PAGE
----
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Original research
Establishing a taxonomy of potential hazards associated with communicating medical science in the age of disinformation
  1. David Robert Grimes1,2,
  2. Laura J Brennan3,
  3. Robert O'Connor4
  1. 1 School of Physical Sciences, Dublin City University, Dublin, Ireland
  2. 2 Department of Oncology, University of Oxford, Oxford, Oxfordshire, UK
  3. 3 Not applicable (patient advocate, deceased), Ennis, Munster, Ireland
  4. 4 Irish Cancer Society, Dublin, Ireland
  1. Correspondence to Dr David Robert Grimes; davidrobert.grimes{at}dcu.ie

Abstract

Objectives Disinformation on medical matters has become an increasing public health concern. Public engagement by scientists, clinicians and patient advocates can contribute towards public understanding of medicine. However, depth of feeling on many issues (notably vaccination and cancer) can lead to adverse reactions for those communicating medical science, including vexatious interactions and targeted campaigns. Our objective in this work is to establish a taxonomy of common negative experiences encountered by those communicating medical science, and suggest guidelines so that they may be circumvented.

Design We establish a taxonomy of the common negative experiences reported by those communicating medical science, informed by surveying medical science communicators with public platforms.

Participants 142 prominent medical science communicators (defined as having >1000 Twitter followers and experience communicating medical science on social and traditional media platforms) were invited to take part in a survey, with 101 responses.

Results 101 responses were analysed. Most participants experienced abusive behaviour (91.9%), including persistent harassment (69.3%) and physical violence and intimidation (5.9%). A substantial number (38.6%) received vexatious complaints to their employers, professional bodies or legal intimidation. The majority (62.4%) reported negative mental health sequelae due to public outreach, including depression, anxiety and stress. A significant minority (19.8%) were obligated to seek police advice or legal counsel due to actions associated with their outreach work. While the majority targeted with vexatious complaints felt supported by their employer/professional body, 32.4% reported neutral, poor or non-existent support.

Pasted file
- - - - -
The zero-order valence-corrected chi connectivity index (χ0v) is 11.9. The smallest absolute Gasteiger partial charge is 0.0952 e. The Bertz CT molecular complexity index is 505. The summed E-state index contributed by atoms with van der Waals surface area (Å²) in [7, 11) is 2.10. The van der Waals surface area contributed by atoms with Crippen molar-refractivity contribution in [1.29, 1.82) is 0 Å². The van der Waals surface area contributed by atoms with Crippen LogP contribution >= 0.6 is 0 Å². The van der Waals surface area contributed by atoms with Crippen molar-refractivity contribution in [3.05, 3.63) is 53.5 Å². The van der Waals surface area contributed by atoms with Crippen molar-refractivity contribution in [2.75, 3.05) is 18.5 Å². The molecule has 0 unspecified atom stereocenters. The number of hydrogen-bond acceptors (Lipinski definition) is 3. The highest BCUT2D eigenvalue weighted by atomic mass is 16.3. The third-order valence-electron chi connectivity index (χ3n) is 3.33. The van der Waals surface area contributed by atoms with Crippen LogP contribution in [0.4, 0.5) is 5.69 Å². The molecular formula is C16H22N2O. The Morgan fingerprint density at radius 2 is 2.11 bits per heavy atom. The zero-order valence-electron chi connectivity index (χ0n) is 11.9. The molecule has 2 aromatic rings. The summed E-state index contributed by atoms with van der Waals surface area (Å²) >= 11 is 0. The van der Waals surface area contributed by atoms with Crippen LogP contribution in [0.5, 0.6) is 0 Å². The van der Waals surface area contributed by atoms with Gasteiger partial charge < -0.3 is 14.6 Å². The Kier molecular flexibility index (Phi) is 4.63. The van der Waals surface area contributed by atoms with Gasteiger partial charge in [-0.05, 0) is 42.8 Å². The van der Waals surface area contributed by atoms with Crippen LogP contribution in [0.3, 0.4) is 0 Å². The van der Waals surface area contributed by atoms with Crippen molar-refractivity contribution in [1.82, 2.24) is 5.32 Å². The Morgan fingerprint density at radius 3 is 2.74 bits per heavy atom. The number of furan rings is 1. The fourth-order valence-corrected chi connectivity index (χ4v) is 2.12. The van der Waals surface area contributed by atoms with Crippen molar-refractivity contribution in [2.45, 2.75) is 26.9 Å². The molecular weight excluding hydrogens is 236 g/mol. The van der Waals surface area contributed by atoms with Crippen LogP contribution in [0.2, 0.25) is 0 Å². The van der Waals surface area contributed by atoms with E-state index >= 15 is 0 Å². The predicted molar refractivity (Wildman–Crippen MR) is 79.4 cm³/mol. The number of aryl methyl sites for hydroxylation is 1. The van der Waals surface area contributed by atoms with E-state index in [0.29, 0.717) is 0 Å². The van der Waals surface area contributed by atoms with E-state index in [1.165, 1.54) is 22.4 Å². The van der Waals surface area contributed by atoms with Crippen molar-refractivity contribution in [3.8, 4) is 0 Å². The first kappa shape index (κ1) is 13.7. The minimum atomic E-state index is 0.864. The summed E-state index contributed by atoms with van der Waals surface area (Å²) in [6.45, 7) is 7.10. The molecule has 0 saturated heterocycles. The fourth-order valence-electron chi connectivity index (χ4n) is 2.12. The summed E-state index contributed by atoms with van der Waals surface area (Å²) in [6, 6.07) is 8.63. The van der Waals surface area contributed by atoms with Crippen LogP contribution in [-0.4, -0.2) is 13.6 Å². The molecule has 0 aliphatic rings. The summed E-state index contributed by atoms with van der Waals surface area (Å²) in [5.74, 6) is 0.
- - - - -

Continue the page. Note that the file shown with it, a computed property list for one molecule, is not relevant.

Conclusions Those engaging in public outreach of medical science are vulnerable to negative repercussions, and we suggest guidelines for professional bodies and organisations to remedy some of these impacts on front-line members.

  • public health
  • infectious diseases
  • oncology
  • medical journalism
  • medical education & training
https://creativecommons.org/licenses/by/4.0/

This is an open access article distributed in accordance with the Creative Commons Attribution 4.0 Unported (CC BY 4.0) license, which permits others to copy, redistribute, remix, transform and build upon this work for any purpose, provided the original work is properly cited, a link to the licence is given, and indication of whether changes were made. See: https://creativecommons.org/licenses/by/4.0/.

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Footnotes

  • Deceased Dr Laura J Brennan deceased on 20 March 2019.

  • Contributors DRG, LJB and RO conceived the concept for this paper, and worked on survey design. DRG and RO performed the analysis and wrote the manuscript.

  • Funding DRG is supported by the Wellcome Trust (Grant number 214461/Z/18/Z).

  • Competing interests None declared.

  • Patient consent for publication Not required.

  • Provenance and peer review Not commissioned; externally peer reviewed.

  • Data availability statement Data are available upon reasonable request. All data relevant to the study are included in the article or uploaded as supplementary information. Deidentified participant data can be supplied upon reasonable request. Survey design included in standard supplementary material.

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